360 Department of Foreign Affairs News Release
Canberra, 7 December 1975
Portuguese Timor-Statement by the Foreign Minister, Mr Andrew Peacock
The Australian Government deeply regrets the course which events in East Timor have taken. It is tragic for the Timorese and a matter for serious concern to the countries of the region that the decolonisation process has broken down so completely.
While the Australian Government fully appreciates the gravity of the problems posed for the Indonesian Government by the breakdown of administration in East Timor, the continuation of fighting by the competing parties, and the movement of 40,000 refugees into its territory, we had hoped-and have pressed-that there would not be a recourse to the use of force by our neighbour. As recently as December 4 our Ambassador in Jakarta again made it clear that this was our view.
The present Liberal and National Country Party Government inherited the Timor crisis at the eleventh hour. We believe–and it is a matter of record, not of hindsight–that a more positive role by Australia in the earlier stages-a strong regional initiative, for example–was possible, desirable, and might have had very beneficial results.
Since coming to office we have co-sponsored and vigorously supported a draft resolution in the United Nations reaffirming the right of self-determination of the Timorese, urging the need for a peaceful settlement, calling for a revival of talks among the conflicting parties, and proposing that the Government of Portugal should request a United Nations visiting mission to East Timor.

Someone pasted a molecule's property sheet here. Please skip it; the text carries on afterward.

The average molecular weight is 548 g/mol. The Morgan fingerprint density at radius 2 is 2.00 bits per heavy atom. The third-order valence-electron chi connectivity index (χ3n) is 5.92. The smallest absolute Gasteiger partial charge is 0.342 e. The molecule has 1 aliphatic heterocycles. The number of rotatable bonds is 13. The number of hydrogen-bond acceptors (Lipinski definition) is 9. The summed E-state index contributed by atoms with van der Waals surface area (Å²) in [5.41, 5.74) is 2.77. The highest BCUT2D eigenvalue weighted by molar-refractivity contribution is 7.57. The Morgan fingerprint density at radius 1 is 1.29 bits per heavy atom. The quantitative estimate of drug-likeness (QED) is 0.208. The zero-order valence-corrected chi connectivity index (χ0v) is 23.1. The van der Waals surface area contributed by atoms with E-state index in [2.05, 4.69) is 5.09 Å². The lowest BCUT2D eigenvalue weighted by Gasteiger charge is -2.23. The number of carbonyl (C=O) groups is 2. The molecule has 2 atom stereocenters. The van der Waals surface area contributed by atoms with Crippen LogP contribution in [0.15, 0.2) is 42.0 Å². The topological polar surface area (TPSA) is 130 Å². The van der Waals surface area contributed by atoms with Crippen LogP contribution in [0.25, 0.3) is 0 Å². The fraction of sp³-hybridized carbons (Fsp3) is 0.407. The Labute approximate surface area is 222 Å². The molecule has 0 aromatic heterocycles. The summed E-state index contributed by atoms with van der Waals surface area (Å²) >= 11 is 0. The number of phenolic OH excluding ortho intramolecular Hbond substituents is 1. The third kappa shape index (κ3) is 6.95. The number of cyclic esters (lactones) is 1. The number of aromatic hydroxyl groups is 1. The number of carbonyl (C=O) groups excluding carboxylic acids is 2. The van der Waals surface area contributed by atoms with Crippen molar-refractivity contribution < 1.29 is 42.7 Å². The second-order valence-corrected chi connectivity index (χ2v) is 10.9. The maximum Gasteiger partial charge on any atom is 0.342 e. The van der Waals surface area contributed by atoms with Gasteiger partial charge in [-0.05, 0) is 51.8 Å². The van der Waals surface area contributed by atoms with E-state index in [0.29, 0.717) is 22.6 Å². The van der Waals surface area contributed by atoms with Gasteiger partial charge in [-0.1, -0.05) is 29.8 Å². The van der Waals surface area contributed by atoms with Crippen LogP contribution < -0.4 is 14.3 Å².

While we appreciate the strains which events impose on the Fretilin spokesman, Mr Horta, we must reject any suggestion that Australia has 'betrayed' the Timorese, or is responsible in any way for the present recourse to force. It is the Portuguese who are the colonial power. Portugal's own internal disarray has been a major contributing factor.
In the absence of any attempt to ascertain the will of the East Timorese, the equating of Fretilin's cause with that of the East Timorese people cannot be accepted. Further, the Australian Government believes that Fretilin's earlier refusal to participate in talks with the other parties and its unilateral declaration of independence on November 28 have not helped either the peaceful resolution of the crisis or its own cause.
It is obvious that the initiatives open to the Australian Government are limited. The options have closed almost to vanishing point. We shall, however, continue our efforts to gain support for the United Nations resolution. We shall be ready to resume humanitarian aid as soon as practicable. We shall continue to consult closely with countries of the region to explore other possible regional initiatives. But there is unfortunately no way of recovering the opportunities that were allowed to slip away months ago.
[NAA: A1838, 906/30/14/3, i]